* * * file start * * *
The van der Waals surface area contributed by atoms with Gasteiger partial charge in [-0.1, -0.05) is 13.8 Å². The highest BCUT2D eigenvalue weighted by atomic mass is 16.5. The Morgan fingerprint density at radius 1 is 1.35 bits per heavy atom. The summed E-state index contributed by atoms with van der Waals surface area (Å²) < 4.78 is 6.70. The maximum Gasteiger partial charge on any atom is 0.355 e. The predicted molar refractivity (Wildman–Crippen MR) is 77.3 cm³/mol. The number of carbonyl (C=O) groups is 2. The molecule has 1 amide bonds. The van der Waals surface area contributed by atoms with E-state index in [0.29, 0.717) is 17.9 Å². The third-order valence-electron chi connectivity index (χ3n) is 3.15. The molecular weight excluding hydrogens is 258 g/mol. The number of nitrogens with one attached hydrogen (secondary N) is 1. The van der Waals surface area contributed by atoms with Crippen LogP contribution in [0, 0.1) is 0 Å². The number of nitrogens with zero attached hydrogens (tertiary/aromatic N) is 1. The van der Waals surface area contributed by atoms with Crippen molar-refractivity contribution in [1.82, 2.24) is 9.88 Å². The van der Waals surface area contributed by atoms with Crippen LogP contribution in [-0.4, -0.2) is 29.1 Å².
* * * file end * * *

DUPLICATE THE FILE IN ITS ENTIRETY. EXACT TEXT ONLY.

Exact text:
The van der Waals surface area contributed by atoms with Gasteiger partial charge in [-0.1, -0.05) is 13.8 Å². The highest BCUT2D eigenvalue weighted by atomic mass is 16.5. The Morgan fingerprint density at radius 1 is 1.35 bits per heavy atom. The summed E-state index contributed by atoms with van der Waals surface area (Å²) < 4.78 is 6.70. The maximum Gasteiger partial charge on any atom is 0.355 e. The predicted molar refractivity (Wildman–Crippen MR) is 77.3 cm³/mol. The number of carbonyl (C=O) groups is 2. The molecule has 1 amide bonds. The van der Waals surface area contributed by atoms with E-state index in [0.29, 0.717) is 17.9 Å². The third-order valence-electron chi connectivity index (χ3n) is 3.15. The molecular weight excluding hydrogens is 258 g/mol. The number of nitrogens with one attached hydrogen (secondary N) is 1. The van der Waals surface area contributed by atoms with Crippen LogP contribution in [0, 0.1) is 0 Å². The number of nitrogens with zero attached hydrogens (tertiary/aromatic N) is 1. The van der Waals surface area contributed by atoms with Crippen molar-refractivity contribution in [1.82, 2.24) is 9.88 Å². The van der Waals surface area contributed by atoms with Crippen LogP contribution in [-0.4, -0.2) is 29.1 Å².